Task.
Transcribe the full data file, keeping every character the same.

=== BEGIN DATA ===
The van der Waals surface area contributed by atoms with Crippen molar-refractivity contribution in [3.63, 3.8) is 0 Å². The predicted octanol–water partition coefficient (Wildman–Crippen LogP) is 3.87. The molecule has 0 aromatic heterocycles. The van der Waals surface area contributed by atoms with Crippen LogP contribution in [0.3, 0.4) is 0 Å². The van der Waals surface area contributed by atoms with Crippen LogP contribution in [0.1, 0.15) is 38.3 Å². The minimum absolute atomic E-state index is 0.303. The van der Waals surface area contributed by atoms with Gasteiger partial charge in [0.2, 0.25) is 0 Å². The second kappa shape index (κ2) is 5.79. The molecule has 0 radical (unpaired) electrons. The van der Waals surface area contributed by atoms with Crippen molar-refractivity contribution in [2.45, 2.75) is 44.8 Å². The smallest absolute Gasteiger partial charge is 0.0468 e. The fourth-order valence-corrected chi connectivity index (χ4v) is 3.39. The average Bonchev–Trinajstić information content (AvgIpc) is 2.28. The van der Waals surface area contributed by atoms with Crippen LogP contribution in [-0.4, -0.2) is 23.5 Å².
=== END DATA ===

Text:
The van der Waals surface area contributed by atoms with Crippen molar-refractivity contribution in [3.63, 3.8) is 0 Å². The predicted octanol–water partition coefficient (Wildman–Crippen LogP) is 3.87. The molecule has 0 aromatic heterocycles. The van der Waals surface area contributed by atoms with Crippen LogP contribution in [0.3, 0.4) is 0 Å². The van der Waals surface area contributed by atoms with Crippen LogP contribution in [0.1, 0.15) is 38.3 Å². The minimum absolute atomic E-state index is 0.303. The van der Waals surface area contributed by atoms with Gasteiger partial charge in [0.2, 0.25) is 0 Å². The second kappa shape index (κ2) is 5.79. The molecule has 0 radical (unpaired) electrons. The van der Waals surface area contributed by atoms with Crippen molar-refractivity contribution in [2.45, 2.75) is 44.8 Å². The smallest absolute Gasteiger partial charge is 0.0468 e. The fourth-order valence-corrected chi connectivity index (χ4v) is 3.39. The average Bonchev–Trinajstić information content (AvgIpc) is 2.28. The van der Waals surface area contributed by atoms with Crippen LogP contribution in [-0.4, -0.2) is 23.5 Å².